Style: Gothic Rock
Release Date: 18 Oct 2021
Sites: Bandcamp | Facebook | Instagram
Beyond enjoying so much of what's coming out of South America, I'm always surprised at what genres they're tackling. Sure, they're shining in prog and thrash, but they're not location-specific. It's when a band records Celtic rock or Viking metal that I really start to wonder, but the results have been stellar and I eagerly seek the next surprise. And here it is, because the beach city of Fortaleza, on the north-eastern shores of Brazil, isn't where I'd generally expect a darkwave band to do their thing.
However, Plastique Noir have been strutting their stuff in the Brazilian underground for fifteen years now and this is their fourth album, six years after 24 Hours Awake. As such, I shouldn't be too shocked to discover that they could play the Whitby Goth Festival without anyone noticing that they're from a little further afield. The singing voice of Airton S. suggests that they may not even be able to tell from inter-song banter. He's very much in the Peter Murphy vein.
While I'm far from the world's greatest expert on this genre, the sound is very old school English goth, grounded in new wave pop but draped in darkness and with an electronic edge that's not only there in the beats from the inevitable drum machine but in the atmospheric overlay. Songs like Times feel like they're draped in fog as much as darkness. This is upbeat darkwave dance music rather than a descent into doom and it's hard not to move to it, especially when the driving grooves get under your skin, like on Asleep in the Night Train. Sometimes it's downright perky, if mostly because of the jangly guitar of Danyel Fernandes. Again, Bauhaus spring quickly to mind rather than, say, U2.
The point at which the album lightens up a bit is Scrying Your Soul at the beginning of the second half. It's the poppiest song up to this point, the closest thing to pure new wave (and stays as such until All Cats Shall Celebrate), but it's slower than everything else too, with a clear sense of melancholy in its introspective piano. It has a drive to it, but it aims for atmosphere more than the emphatic Sisters of Mercy groove that drove some of the earlier songs. It also has plenty of time to breathe, because it's easily the longest song here. Everything else sits in the traditional three to five minute range, but this one's a comfortable seven and a half.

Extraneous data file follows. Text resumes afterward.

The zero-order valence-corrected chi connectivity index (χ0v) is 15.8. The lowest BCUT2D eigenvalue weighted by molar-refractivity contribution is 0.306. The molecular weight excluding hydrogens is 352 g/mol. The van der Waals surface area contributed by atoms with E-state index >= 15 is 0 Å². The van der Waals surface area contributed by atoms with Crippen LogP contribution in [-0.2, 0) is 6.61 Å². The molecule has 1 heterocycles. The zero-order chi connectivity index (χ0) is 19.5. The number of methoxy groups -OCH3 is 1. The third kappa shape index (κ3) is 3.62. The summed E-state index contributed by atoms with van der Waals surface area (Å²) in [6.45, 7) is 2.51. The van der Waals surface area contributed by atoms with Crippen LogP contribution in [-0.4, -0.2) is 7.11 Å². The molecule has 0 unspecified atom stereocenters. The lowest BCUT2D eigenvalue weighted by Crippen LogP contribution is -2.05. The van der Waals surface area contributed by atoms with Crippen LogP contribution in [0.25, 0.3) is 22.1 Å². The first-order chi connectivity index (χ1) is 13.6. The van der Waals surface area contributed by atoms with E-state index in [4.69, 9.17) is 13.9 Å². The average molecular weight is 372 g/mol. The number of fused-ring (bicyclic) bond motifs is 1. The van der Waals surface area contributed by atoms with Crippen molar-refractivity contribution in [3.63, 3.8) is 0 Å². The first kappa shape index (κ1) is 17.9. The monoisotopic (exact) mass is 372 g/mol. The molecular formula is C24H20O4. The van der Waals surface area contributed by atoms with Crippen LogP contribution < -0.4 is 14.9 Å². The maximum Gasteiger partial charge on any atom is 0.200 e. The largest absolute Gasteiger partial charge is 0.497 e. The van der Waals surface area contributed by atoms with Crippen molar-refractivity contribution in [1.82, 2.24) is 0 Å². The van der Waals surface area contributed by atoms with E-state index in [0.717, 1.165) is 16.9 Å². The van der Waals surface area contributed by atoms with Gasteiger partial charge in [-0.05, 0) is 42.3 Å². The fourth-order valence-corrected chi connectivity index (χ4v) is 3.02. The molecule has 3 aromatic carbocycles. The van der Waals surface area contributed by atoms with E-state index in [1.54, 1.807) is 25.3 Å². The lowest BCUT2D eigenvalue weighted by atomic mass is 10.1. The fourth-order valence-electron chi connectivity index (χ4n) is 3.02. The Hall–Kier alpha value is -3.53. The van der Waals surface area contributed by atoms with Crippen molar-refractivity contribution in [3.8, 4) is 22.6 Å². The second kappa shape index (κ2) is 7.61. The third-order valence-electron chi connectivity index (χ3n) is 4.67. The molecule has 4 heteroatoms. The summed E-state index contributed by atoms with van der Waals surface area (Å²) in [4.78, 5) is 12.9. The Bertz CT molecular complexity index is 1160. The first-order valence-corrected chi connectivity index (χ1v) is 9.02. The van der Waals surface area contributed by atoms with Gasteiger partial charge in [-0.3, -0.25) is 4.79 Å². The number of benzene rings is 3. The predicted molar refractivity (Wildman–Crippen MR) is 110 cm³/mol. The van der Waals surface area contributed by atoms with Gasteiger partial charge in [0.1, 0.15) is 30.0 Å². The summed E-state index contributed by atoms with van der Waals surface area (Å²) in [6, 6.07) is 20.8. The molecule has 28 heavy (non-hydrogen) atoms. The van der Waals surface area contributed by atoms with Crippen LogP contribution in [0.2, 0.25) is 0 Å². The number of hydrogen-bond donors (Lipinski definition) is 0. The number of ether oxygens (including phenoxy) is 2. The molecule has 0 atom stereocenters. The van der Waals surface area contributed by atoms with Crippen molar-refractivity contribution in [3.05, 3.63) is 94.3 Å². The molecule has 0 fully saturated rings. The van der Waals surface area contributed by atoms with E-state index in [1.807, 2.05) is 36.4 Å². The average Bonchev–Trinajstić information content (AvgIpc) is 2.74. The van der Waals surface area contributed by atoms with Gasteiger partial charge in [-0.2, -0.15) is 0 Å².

It still resembles Bauhaus, but there are points where the vocal approach seems almost like Billy Idol was stepping in and trying to be Peter Murphy, and the very prominent bass is right out of the Peter Hook songbook. And, as the album ran on from there, I started to hear those influences even more. It could be said that Upper Waves is Scrying Your Soul condensed into under four minutes. It's perkier in that Billy Idol sort of way and that Joy Division lead bass of Deivyson Teixeira is suddenly unmissable, the guitar shifted to atmosphere generation.
Another oddity to note that's surely more of a reflection on me rather than the band is that there are a couple of songs late on, Kafé and Catedrais em Chamas, which are sung in Portuguese instead of English, but that shifted the songs in my mind firmly onto the continent, so bizarrely making them sound as if they had harder edges like the Germans tend to go with. I think that's unfair and it's just in my brain because Portuguese isn't remotely similar to German, but I couldn't unhear it.
It still seems strange and unusual for a darkwave band clearly primarily influenced by old school Brits like Bauhaus and Joy Division to be from an equatorial beach town in Brazil, but they sound very good to me. Whether they're upbeat and driving, like on Asleep in the Night Train or Manifesto, or slow and atmospheric like on Scrying Your Soul, they'd fit perfectly in and among all the usual suspects at any goth night anywhere and surely prompt some audience members to ask the DJ who they are. I certainly would.
Just one correction: the songs "kafé" and "catedrais em chamas" are sung in Portuguese, not Spanish. In Brazil, Spanish is not spoken.ReplyDelete
Thanks, Gabe! I totally knew that but slipped up all the same. Apologies! And corrected.Delete